It turns out my one day on the set was my lucky day. In the first episode about eight minutes in I appear in a sequence! My character description was “Background Pedestrian,” but I perform a role quite familiar to me. I’ve posted screenshots below for you to see my scenes in context.
So there it is! My first non-credit for appearing in a TV show or movie. I hadn’t read the book, so I didn’t know the importance of the movie theatre to the story’s plot or how I lucked into a likely featured moment.
I’ll be watching more of the series and having fun spotting other locally shot scenes. I’ve already seen a lot of Vallejo and my former neighborhood Mare Island. This is a nice coda to my time living there.
By msbethg in Film Festivals, Series, TCM Film Festival, The Road to TCMFF 2017 Tags: 1920s, 1932, 2017, Academy Award, Allied, Art Deco, Art of Motion Picture Costume Design, Best Costume Design, Blonde Bombshell, Blood and Sand, Bombshell, catalog, classic, classic film, classic films, classic movie, classic movies, Club TCM, costume, costumes, costuming, design, display, displays, exhibit, exhibition, exhibitions, exhibits, exotica, Fantastic Beasts and Where to Find Them, Fashion, Fences, FIDM, FIDM Museum, film, film exhibition, film fanatics, film fans, film fest, film festival, film festivals, film fests, Film Radar, films, Florence Foster Jenkins, Harlow, history, Hollywood, illustrated, illustration, Jackie, Jean Harlow, Karie Bible, Kubo and the Two Strings, LA, La La Land, list, lists, Los Angeles, Max Factor Building, motion picture, movie, movies, museum, museums, Natacha Rambova, Packard, poster, posters, Regency, Rudolph Valentino, S. Charles Lee, show, shows, silent, Silent Film, Silent Film Quarterly, silent films, silents, TCM, TCM Classic Film Fest, TCM Classic Film Festival, TCMFF, TCMFF 2017, TCMFF17, TCMFF2017, The Birth of Motion Pictures, The Hollywood Museum, The Road to TCMFF, The Road to TCMFF 2017, tourist, Turner Classic Movies, Turner Classic Movies Film Fest, Turner Classic Movies Film Festival, Valentino, visit, visitor, visitors, visits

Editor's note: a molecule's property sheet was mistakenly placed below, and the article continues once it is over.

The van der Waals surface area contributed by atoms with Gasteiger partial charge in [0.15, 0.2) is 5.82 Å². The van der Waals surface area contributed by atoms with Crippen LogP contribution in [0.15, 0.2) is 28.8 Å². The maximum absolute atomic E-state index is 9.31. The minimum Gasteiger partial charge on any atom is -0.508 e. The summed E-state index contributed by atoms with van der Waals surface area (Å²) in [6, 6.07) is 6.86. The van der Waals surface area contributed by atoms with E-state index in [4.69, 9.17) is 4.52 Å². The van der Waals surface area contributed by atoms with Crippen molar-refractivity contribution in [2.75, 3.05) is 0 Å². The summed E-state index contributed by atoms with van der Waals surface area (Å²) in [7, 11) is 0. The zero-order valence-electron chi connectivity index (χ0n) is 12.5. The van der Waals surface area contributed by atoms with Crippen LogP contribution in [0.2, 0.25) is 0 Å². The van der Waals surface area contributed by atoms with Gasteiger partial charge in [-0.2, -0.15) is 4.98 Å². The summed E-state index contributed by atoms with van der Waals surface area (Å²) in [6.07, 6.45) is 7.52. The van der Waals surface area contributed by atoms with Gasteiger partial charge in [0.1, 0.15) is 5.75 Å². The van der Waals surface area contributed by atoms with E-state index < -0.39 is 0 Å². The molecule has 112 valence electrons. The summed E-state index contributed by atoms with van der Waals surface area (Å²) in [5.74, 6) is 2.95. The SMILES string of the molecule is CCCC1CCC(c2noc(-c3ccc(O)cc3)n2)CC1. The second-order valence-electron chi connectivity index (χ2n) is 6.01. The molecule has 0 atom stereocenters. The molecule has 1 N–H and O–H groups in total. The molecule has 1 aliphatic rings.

If you’re going to the TCM Classic Film Festival, and you’re searching for ways to make the most of your visit, this list is for you! Colleague and friend Karie Bible, founder of the long-respected site covering specialty film-going in Los Angeles Film Radar, and I have compiled selective lists of activities sure to help a film fanatic fill any extra time before and after the fest. Today’s list focuses on time-limited movie-related exhibitions.
EXOTICA: FASHION & FILM COSTUME OF THE 1920s